An Empirical Investigation on the Sexual Selection Hypothesis of Human Phenotypic Diversity: A Test in Okinawa and Mainland Japan
Sexual selection may have played a role in the formation and maintenance of phenotypic diversity among human populations. A theoretical study has shown that phenotypic diversification between neighboring populations connected by gene flow can occur if individuals have a mating preference for typical characteristics of their population (i.e., own-group preference), or if preferences are culturally transmitted only between the members of the same population (i.e., model-dependent mate-choice copying). To date, however, empirical investigation is lacking on the presence or absence of own-group preference and model-dependent mate-choice copying in neighboring populations exhibiting phenotypic differentiation. Here we report the results of an experiment on preference for faces in Okinawa Islanders and Mainland Japanese as an example of such populations. It was suggested that female Okinawa Islanders tend to prefer male faces of their own population to those of Mainland Japanese, and male Okinawa Islanders’ evaluation of faces is affected more by members of their own population than those of the other. These findings support the argument that the phenotypic difference between Okinawa Islanders and Mainland Japanese may be partially explicable by sexual selection.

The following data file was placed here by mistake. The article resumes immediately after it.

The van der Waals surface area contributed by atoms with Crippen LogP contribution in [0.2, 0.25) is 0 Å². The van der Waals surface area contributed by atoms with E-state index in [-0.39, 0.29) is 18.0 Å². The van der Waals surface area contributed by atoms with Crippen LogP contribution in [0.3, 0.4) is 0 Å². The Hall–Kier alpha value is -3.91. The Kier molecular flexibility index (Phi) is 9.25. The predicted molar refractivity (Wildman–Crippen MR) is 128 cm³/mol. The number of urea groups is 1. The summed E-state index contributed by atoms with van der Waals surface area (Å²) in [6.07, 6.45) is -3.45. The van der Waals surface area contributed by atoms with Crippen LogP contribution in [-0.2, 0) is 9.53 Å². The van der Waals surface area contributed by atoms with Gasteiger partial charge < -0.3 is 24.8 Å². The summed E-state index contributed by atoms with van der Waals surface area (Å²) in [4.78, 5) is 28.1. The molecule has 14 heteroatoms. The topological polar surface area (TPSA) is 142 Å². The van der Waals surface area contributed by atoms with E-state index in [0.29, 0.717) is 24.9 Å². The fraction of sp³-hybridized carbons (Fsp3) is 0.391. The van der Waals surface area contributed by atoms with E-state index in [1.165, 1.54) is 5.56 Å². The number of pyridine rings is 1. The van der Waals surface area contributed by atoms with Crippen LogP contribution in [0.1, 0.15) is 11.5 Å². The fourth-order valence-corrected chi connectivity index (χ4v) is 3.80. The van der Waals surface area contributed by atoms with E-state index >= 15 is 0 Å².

Copyright (c) 2022 Saori Nojo, Ryosuke Kimura, Yasuo Ihara
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